At the Weiler campus, CCLs and recovery areas are physically distanced by design; hence, additional measures were not necessary to isolate the labs after the surge-in-place. However, for the Moses campus, Lab B and a patient recovery room were physically isolated from the rest of the labs and pre/postprocedural areas by newly constructed walls and it was designated as a COVID-19 (+)/PUI lab. Workstations were enclosed in plexiglass. This lab was subsequently designated for inpatients and ED arrivals. When a COVID-19 (+)/PUI case was performed in this lab, transit to the area was restricted to personnel in full PPE. COVID-19 decontamination protocols were performed in COVID-19 (+) labs post procedure. 

Conclusion

Beyond reconfiguration of physical space, we reorganized members of the interventional team for COVID-19 intensive care. The approach of the CCL COVID-19 ICUs fit into the broader context of the system-wide COVID-19 effort and was flexible enough to adapt to newly identified best practices, while also meeting changing patient needs and reverting to usual operations when the surge resolved. Lessons we learned while navigating the first US surge-in-place can assist others currently dealing with the COVID-19 pandemic and may be applicable to future crises.

Key Points

(1) We prioritized the following key objectives and organized a systematic approach to executing them: to provide intensive care for COVID-19 patients, maintain guideline-based care for STEMI, protect staff health, conserve material resources, conduct scientific research, and educate trainees.

(2) Interventional cardiology team members are well suited for treatment of critically ill COVID-19 patients due to familiarity with shock and can be rapidly organized into an effective CCL COVID-19 ICU team, in concert with colleagues from Heart Failure and CCM. 

(3) In-person rounding with CCM colleagues and review of Society of Critical Care Medicine online materials were vital in preparing CCL physicians and staff for opening the CCL COVID-19 ICUs. 

(4) An interdisciplinary approach, incorporating physicians, PAs, nursing, and technicians, pooled diverse expertise for the benefit of critically ill COVID-19 patients. 

(5) A structured rounding checklist and posting vital signs, laboratory values, and ventilator parameters on patient doors organized complex patient management and streamlined communication among team members. 

(6) Telemedicine consultation across services made clinical care more efficient in the CCL COVID-19 ICU. 

(7) Centralized, system-wide communication of clinical and research protocols, and conferencing with colleagues, locally to internationally, was paramount in providing contemporary management for COVID-19.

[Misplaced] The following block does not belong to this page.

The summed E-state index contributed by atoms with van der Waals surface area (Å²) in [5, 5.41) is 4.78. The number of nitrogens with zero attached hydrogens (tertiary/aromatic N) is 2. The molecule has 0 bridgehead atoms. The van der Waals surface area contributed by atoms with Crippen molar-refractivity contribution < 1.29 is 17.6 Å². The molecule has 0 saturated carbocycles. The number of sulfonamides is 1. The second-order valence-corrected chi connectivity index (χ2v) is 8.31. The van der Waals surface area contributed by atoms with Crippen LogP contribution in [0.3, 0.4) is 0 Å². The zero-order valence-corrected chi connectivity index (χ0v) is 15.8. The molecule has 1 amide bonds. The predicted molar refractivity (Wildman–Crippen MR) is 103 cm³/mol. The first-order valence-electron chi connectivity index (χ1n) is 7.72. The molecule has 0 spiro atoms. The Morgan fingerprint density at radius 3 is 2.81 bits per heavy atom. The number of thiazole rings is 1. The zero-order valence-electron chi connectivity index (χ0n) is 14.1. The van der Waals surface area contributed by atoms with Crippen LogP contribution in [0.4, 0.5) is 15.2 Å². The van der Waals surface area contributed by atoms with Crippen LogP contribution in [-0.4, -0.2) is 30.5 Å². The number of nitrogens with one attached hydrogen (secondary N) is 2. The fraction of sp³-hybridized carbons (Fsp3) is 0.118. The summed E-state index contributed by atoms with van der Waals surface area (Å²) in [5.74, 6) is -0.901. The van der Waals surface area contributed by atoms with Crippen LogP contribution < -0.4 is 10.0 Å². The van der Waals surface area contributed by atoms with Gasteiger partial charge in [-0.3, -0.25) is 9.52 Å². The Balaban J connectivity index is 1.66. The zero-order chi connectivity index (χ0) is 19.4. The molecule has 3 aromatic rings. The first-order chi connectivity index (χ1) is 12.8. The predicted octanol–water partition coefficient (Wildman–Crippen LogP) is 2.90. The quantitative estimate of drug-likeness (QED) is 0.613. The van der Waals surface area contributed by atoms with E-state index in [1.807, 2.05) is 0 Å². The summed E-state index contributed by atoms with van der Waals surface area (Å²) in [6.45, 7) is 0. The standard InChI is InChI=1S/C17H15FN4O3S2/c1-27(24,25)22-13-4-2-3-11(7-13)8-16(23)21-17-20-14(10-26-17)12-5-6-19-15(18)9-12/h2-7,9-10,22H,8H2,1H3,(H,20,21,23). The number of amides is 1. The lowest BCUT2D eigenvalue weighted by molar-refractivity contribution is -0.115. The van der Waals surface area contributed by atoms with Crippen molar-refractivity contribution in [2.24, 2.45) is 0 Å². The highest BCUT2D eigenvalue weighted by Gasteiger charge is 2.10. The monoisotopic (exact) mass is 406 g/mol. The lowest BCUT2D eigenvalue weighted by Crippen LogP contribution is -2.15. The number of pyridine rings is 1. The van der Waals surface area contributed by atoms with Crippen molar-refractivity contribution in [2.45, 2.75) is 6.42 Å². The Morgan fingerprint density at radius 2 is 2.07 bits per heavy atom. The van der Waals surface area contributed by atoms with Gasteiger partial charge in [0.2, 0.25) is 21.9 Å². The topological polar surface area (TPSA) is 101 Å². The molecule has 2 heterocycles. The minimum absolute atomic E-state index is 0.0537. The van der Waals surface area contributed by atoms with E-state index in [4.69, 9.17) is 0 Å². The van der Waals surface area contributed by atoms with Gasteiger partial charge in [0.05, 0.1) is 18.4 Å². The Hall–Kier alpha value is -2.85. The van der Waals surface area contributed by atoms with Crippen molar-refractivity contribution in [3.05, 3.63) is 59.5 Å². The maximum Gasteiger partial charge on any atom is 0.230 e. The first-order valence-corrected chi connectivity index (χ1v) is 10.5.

Acknowledgments. AEB acknowledges Jeffrey Shannon, PhD, NIH Rocky Mountain Laboratories, Hamilton, Montana, for useful discussions on biohazard safety. The authors recognize the interventional cardiology nurses, technicians, physicians, physician assistants and administrators who organized and ran the Montefiore CCL COVID-19 ICU for their extraordinary contributions to patient care.


From the 1Department of Medicine, Division of Cardiology, Montefiore Medical Center, Bronx, New York; 2Department of Medicine, Division of Cardiology, New York Health and Hospitals Jacobi Medical Center, Bronx, New York; 3Albert Einstein College of Medicine, Bronx, New York; and 4Department of Medicine, Division of Geriatrics, Montefiore Medical Center, Bronx, New York. 

Funding: AEB recognizes support from an AHA Mentored Clinical and Population Award 17MCPRP33630098 and K23 HL146982 from the NIH NHLBI. 

Disclosure: The authors have completed and returned the ICMJE Form for Disclosure of Potential Conflicts of Interest. The authors report no conflicts of interest regarding the content herein.

Final version accepted December 4, 2020.

Correspondence to: Anna E. Bortnick, MD, PhD, MSc, Jack D. Weiler Hospital, 1825 Eastchester Road Suite 2S-46 Bronx, NY 10461. Email: abortnic@montefiore.org

References
  1. Li Q. An outbreak of NCIP (2019-NCOV) infection in china — Wuhan, Hubei province, 2019−2020. China CDC Weekly. 2020;2:79-80.
  2. Tan W, Zhao X, Ma X, et al. A novel coronavirus genome identified in a cluster of pneumonia cases — Wuhan, China 2019−2020. China CDC Weekly. 2020;2:61-62.